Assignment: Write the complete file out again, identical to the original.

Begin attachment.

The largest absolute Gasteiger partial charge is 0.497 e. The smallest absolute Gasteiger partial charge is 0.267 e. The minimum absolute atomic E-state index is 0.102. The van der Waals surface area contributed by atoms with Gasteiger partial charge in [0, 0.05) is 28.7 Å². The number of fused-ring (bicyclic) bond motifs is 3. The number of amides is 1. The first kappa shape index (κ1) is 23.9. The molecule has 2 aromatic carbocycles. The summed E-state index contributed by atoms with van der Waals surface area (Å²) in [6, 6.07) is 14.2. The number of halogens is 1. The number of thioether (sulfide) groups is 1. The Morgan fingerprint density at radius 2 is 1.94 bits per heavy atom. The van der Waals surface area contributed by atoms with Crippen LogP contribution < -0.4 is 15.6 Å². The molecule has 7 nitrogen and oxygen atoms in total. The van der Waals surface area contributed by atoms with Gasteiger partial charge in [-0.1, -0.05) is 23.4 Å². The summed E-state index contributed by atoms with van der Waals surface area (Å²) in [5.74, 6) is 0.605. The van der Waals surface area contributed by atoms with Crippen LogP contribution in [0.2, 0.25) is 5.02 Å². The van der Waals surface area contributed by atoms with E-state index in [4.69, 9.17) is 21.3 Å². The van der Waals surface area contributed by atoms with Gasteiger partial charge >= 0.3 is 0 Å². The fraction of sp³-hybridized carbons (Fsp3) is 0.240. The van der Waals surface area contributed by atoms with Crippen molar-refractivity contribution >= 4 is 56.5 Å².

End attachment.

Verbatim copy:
The largest absolute Gasteiger partial charge is 0.497 e. The smallest absolute Gasteiger partial charge is 0.267 e. The minimum absolute atomic E-state index is 0.102. The van der Waals surface area contributed by atoms with Gasteiger partial charge in [0, 0.05) is 28.7 Å². The number of fused-ring (bicyclic) bond motifs is 3. The number of amides is 1. The first kappa shape index (κ1) is 23.9. The molecule has 2 aromatic carbocycles. The summed E-state index contributed by atoms with van der Waals surface area (Å²) in [6, 6.07) is 14.2. The number of halogens is 1. The number of thioether (sulfide) groups is 1. The Morgan fingerprint density at radius 2 is 1.94 bits per heavy atom. The van der Waals surface area contributed by atoms with Crippen LogP contribution < -0.4 is 15.6 Å². The molecule has 7 nitrogen and oxygen atoms in total. The van der Waals surface area contributed by atoms with Gasteiger partial charge in [-0.1, -0.05) is 23.4 Å². The summed E-state index contributed by atoms with van der Waals surface area (Å²) in [5.74, 6) is 0.605. The van der Waals surface area contributed by atoms with Crippen LogP contribution in [0.2, 0.25) is 5.02 Å². The van der Waals surface area contributed by atoms with E-state index in [4.69, 9.17) is 21.3 Å². The van der Waals surface area contributed by atoms with Gasteiger partial charge >= 0.3 is 0 Å². The fraction of sp³-hybridized carbons (Fsp3) is 0.240. The van der Waals surface area contributed by atoms with Crippen molar-refractivity contribution >= 4 is 56.5 Å².